I remember wishing that I wouldn’t be picked to lead a team, group project, or committee simply because I didn’t want to pay the price for leadership and influence. As this poem implies, sometimes we want to refuse the honor of influence and let someone else lead. Unfortunately, we have done that too many times, and now there is a vacuum of influence that is being filled by people and forces that I don’t want influencing those I love. This poem doesn’t delve into the cost of choosing NOT to influence. It’s a high price. So, when offered the chance to influence, my friends, may we take up the honor, face the hardship and criticism, and lead our followers toward righteousness and integrity, toward truth and faithfulness, toward love and unity, and toward growth and maturity. Will we face aggression, injury, and wrong? Yes, the criticism will come. Leaders suffer. May we never leave a vacuum of influence for the world to fill because we decided influence was too difficult and too costly for us to possess. Vacuums get filled. We can’t afford to falter in our calling or give away what was ours to do.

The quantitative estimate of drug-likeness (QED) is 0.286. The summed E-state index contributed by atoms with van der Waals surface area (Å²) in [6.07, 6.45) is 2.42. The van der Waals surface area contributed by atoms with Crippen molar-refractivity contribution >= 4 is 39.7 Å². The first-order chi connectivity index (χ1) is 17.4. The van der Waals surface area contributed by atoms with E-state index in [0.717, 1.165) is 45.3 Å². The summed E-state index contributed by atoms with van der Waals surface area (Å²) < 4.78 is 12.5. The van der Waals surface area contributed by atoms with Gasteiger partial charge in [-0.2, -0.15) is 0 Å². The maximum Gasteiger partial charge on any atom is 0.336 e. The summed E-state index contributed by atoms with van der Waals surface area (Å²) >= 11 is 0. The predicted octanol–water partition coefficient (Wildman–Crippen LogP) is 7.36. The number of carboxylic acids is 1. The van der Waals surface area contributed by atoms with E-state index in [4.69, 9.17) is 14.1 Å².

I remember very vividly where I was on 9/11. I remember the unbelief at the scenes unfolding in my news feed, the gut-wrenching feeling that war was close at hand, and the effort to fully encapsulate the sacrifice first responders and later our military would make to save lives and preserve freedom. This poem is meant to honor those men and women who wake up every day with the opportunity and joy to serve their country and her people. I am amazed at them. I honor them today. We owe them our courage to do the same from the homeland: make choices that honor life and preserve freedom.